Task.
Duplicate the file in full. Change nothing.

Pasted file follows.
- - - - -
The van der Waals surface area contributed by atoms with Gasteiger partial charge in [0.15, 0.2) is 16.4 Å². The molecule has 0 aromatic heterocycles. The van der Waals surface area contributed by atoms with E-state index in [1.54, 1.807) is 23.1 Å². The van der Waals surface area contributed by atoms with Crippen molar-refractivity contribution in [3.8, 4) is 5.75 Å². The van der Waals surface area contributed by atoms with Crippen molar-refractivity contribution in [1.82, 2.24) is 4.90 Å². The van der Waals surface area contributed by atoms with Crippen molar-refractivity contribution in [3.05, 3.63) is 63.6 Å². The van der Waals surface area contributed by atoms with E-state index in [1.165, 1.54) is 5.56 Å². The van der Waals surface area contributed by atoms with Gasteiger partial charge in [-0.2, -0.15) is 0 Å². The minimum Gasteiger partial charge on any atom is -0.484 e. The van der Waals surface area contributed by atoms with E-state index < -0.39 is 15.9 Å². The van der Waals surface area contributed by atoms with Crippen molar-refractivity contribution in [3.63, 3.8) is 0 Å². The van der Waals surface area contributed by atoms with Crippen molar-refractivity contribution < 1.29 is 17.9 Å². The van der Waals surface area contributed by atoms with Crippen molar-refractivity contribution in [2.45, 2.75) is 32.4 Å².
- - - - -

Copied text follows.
The van der Waals surface area contributed by atoms with Gasteiger partial charge in [0.15, 0.2) is 16.4 Å². The molecule has 0 aromatic heterocycles. The van der Waals surface area contributed by atoms with E-state index in [1.54, 1.807) is 23.1 Å². The van der Waals surface area contributed by atoms with Crippen molar-refractivity contribution in [3.8, 4) is 5.75 Å². The van der Waals surface area contributed by atoms with Crippen molar-refractivity contribution in [1.82, 2.24) is 4.90 Å². The van der Waals surface area contributed by atoms with Crippen molar-refractivity contribution in [3.05, 3.63) is 63.6 Å². The van der Waals surface area contributed by atoms with E-state index in [1.165, 1.54) is 5.56 Å². The van der Waals surface area contributed by atoms with Gasteiger partial charge in [-0.2, -0.15) is 0 Å². The minimum Gasteiger partial charge on any atom is -0.484 e. The van der Waals surface area contributed by atoms with E-state index < -0.39 is 15.9 Å². The van der Waals surface area contributed by atoms with Crippen molar-refractivity contribution in [3.63, 3.8) is 0 Å². The van der Waals surface area contributed by atoms with Crippen molar-refractivity contribution < 1.29 is 17.9 Å². The van der Waals surface area contributed by atoms with Crippen molar-refractivity contribution in [2.45, 2.75) is 32.4 Å².